The Cold War is often perceived as a political conflict, an ideological competition, or a military tension between the Soviet Union and the Western world. Yet, in a recent study of the relations between religion and the Cold War, William Inboden argues that religion functioned both as a cause that could explain the rationale of the United States’ opposition to the Soviet...

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6. The Campaign of Truth Program: US Propaganda in Iraq during the Early 1950s

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pp. 113-138

Sensing the danger of the spread of Communism in the Middle East during the late 1940s and early 1950s, the US government worked hard to counter Soviet attempts to find and expand a breeding ground for its ideology. To influence the hearts and minds of people, US propaganda endeavored to expose the negative aspects of Marxism-Leninism in order to convince the Arab masses...

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7. Religion and Cold War Politics in Ethiopia

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pp. 139-157

For more than 1,500 years (AD 430 to 1959), the Ethiopian Orthodox Church was governed by the Coptic Orthodox Church of Alexandria, Egypt, which consecrated and appointed Coptic bishops to preside over the Ethiopians. The Coptic Church did not allow Ethiopians to be bishops of their own church. There were several attempts to get an Ethiopian national appointed as bishop,...

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8. Soviet Policies toward Islam: Domestic and International Considerations

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pp. 158-181

The Soviet Union commenced its history in 1922 under the direction of a political party devoted to the liquidation of religion.1 By late 1991, when the country collapsed, religion existed as a tolerated and even vibrant force in political and social life. How did such a radical transformation occur in the space of less than seventy years? Through the prism of Soviet policy...

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9. Bosnian Muslims during the Cold War: Their Identity between Domestic and Foreign Policies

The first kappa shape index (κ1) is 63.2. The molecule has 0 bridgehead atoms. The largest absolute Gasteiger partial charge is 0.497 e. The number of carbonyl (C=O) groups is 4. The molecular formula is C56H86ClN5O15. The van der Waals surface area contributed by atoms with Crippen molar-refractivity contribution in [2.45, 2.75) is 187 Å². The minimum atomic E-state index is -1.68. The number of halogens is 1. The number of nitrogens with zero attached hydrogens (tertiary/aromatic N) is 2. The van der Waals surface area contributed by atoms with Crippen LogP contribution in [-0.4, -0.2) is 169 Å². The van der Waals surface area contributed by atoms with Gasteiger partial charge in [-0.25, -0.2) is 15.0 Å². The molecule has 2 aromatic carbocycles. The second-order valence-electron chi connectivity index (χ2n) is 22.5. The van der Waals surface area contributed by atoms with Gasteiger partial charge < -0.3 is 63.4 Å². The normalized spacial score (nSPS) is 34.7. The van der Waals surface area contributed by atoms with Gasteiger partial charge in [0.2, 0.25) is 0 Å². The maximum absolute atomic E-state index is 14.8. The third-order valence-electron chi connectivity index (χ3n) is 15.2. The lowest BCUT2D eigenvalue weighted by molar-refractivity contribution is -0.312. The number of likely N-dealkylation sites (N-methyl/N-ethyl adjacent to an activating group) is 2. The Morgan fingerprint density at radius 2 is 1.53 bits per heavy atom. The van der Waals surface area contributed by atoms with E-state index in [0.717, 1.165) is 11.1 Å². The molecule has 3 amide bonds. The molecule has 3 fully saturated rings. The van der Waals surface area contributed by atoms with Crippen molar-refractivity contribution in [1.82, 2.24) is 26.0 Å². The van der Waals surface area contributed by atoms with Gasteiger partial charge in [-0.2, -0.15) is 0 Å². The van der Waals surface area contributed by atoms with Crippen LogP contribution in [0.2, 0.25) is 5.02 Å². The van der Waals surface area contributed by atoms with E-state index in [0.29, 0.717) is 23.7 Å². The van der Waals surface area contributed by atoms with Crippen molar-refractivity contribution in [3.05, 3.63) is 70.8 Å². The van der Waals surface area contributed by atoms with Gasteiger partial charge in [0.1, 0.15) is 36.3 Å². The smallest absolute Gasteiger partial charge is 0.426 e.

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pp. 182-205

Although the Bosnian War of 1992–1995 posed a real threat to the physical existence of the Bosnian Muslims, it produced some important results in terms of their national development.1 The Bosnian Muslims entered the war as Muslims but emerged from it as Bosnjaci (Bosniaks).2 In September 1993, the Bosniak Assembly—349 Bosnian Muslim politicians, intellectuals,...

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10. Religion, Power, and Legitimacy in Ngo Dinh Diem's Republic of Vietnam

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pp. 206-228

That Ngo Dinh Diem’s South Vietnamese administration was bookended by violent conflicts with religious entities—the sect crisis in 1955 and the Buddhist crisis in 1963—suggests that religion was critical to his quest to establish power and legitimacy, and that religion may provide the key to understanding his ultimate failure. Many have claimed that Diem, a devout Catholic from...

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11. Brazil: Nation and Churches during the Cold War

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pp. 229-246

Brazil is the largest Latin American nation, with the second-largest Roman Catholic Church in the Americas. During the years of the Cold War, Catholics (as well as many Protestants and Pentecostals) came to oppose the authoritarian government that had overthrown the democratic government in 1964 and controlled the nation for the next twenty years. In this nondemocratic...

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12. Service with Body and Soul: The Institutionalized Atheism of the Security Service Officers in Communist Poland, 1944-1989

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pp. 247-274

This chapter examines religiosity in Communist Poland and evaluates the role of institutionalized atheism as part of the code of socialist morality. I focus primarily on the purest of the purest—the functionaries of the security service, designed to be the first solely atheist segment of Polish society. I argue that the regime’s materialistic, atheistic, and explicitly anticlerical doctrine, demanding undivided loyalty from its cadres, was in fact a kind...

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13. Political Islam, the Jamaat-e-Islami, and Pakistan's Role in the Afghan-Soviet War, 1979-1988

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pp. 275-295

As the decade of the 1970s neared its close, relations between the United States and Pakistan were seemingly at a historic low. The close strategic relationship between Washington and Islamabad had first been frayed by what Pakistan viewed as insufficient support from the United States during its wars with India in 1965 and 1971. Relations further soured after...

Contributors

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pp. 297-299

Index

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pp. 301-314


E-ISBN-13: 9780826518545
Print-ISBN-13: 9780826518521

Page Count: 288
Publication Year: 2012